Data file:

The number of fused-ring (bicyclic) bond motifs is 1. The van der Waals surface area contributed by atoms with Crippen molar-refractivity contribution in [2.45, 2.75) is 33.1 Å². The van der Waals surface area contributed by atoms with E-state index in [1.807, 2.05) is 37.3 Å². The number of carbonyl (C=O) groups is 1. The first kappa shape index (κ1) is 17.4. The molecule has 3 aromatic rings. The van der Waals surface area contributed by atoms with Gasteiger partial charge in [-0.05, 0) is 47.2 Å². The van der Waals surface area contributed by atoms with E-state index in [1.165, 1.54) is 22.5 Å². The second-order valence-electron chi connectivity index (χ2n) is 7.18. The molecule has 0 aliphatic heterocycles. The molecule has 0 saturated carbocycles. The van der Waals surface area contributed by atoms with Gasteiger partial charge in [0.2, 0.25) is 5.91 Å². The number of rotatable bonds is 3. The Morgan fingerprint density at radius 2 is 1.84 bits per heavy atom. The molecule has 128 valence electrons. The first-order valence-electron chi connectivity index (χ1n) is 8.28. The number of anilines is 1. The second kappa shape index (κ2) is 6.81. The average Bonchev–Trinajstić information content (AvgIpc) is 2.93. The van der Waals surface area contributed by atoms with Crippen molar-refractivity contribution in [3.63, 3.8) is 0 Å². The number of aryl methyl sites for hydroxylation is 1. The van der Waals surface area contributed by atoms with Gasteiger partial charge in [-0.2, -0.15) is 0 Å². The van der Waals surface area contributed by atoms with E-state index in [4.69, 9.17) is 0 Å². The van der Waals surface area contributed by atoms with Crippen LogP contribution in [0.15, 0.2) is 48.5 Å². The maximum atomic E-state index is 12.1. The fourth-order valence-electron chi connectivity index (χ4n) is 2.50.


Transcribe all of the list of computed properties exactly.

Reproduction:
The number of fused-ring (bicyclic) bond motifs is 1. The van der Waals surface area contributed by atoms with Crippen molar-refractivity contribution in [2.45, 2.75) is 33.1 Å². The van der Waals surface area contributed by atoms with E-state index in [1.807, 2.05) is 37.3 Å². The number of carbonyl (C=O) groups is 1. The first kappa shape index (κ1) is 17.4. The molecule has 3 aromatic rings. The van der Waals surface area contributed by atoms with Gasteiger partial charge in [-0.05, 0) is 47.2 Å². The van der Waals surface area contributed by atoms with E-state index in [1.165, 1.54) is 22.5 Å². The second-order valence-electron chi connectivity index (χ2n) is 7.18. The molecule has 0 aliphatic heterocycles. The molecule has 0 saturated carbocycles. The van der Waals surface area contributed by atoms with Gasteiger partial charge in [0.2, 0.25) is 5.91 Å². The number of rotatable bonds is 3. The Morgan fingerprint density at radius 2 is 1.84 bits per heavy atom. The molecule has 128 valence electrons. The first-order valence-electron chi connectivity index (χ1n) is 8.28. The number of anilines is 1. The second kappa shape index (κ2) is 6.81. The average Bonchev–Trinajstić information content (AvgIpc) is 2.93. The van der Waals surface area contributed by atoms with Crippen molar-refractivity contribution in [3.63, 3.8) is 0 Å². The number of aryl methyl sites for hydroxylation is 1. The van der Waals surface area contributed by atoms with Gasteiger partial charge in [-0.2, -0.15) is 0 Å². The van der Waals surface area contributed by atoms with E-state index in [4.69, 9.17) is 0 Å². The van der Waals surface area contributed by atoms with Crippen LogP contribution in [0.15, 0.2) is 48.5 Å². The maximum atomic E-state index is 12.1. The fourth-order valence-electron chi connectivity index (χ4n) is 2.50.